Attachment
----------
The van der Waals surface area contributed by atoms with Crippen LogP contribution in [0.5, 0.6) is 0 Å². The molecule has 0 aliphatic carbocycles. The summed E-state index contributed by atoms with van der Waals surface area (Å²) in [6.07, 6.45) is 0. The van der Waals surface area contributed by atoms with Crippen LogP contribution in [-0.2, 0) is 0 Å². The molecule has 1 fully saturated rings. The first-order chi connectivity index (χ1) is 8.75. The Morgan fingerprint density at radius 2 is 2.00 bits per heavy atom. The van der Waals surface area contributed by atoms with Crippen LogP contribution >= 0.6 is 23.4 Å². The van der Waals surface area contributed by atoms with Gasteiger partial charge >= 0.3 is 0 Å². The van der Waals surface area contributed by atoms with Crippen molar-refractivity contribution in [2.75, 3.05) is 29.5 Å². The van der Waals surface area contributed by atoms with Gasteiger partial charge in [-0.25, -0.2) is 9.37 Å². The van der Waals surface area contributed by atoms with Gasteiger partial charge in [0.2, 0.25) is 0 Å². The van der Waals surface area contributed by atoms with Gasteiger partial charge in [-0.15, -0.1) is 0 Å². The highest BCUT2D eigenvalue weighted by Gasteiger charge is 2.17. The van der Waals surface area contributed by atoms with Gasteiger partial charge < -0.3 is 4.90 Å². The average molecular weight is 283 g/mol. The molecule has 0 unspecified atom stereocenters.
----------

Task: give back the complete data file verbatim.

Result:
The van der Waals surface area contributed by atoms with Crippen LogP contribution in [0.5, 0.6) is 0 Å². The molecule has 0 aliphatic carbocycles. The summed E-state index contributed by atoms with van der Waals surface area (Å²) in [6.07, 6.45) is 0. The van der Waals surface area contributed by atoms with Crippen LogP contribution in [-0.2, 0) is 0 Å². The molecule has 1 fully saturated rings. The first-order chi connectivity index (χ1) is 8.75. The Morgan fingerprint density at radius 2 is 2.00 bits per heavy atom. The van der Waals surface area contributed by atoms with Crippen LogP contribution >= 0.6 is 23.4 Å². The van der Waals surface area contributed by atoms with Gasteiger partial charge >= 0.3 is 0 Å². The van der Waals surface area contributed by atoms with Crippen molar-refractivity contribution in [2.75, 3.05) is 29.5 Å². The van der Waals surface area contributed by atoms with Gasteiger partial charge in [-0.25, -0.2) is 9.37 Å². The van der Waals surface area contributed by atoms with Gasteiger partial charge in [0.2, 0.25) is 0 Å². The van der Waals surface area contributed by atoms with Gasteiger partial charge in [-0.15, -0.1) is 0 Å². The highest BCUT2D eigenvalue weighted by Gasteiger charge is 2.17. The van der Waals surface area contributed by atoms with Gasteiger partial charge < -0.3 is 4.90 Å². The average molecular weight is 283 g/mol. The molecule has 0 unspecified atom stereocenters.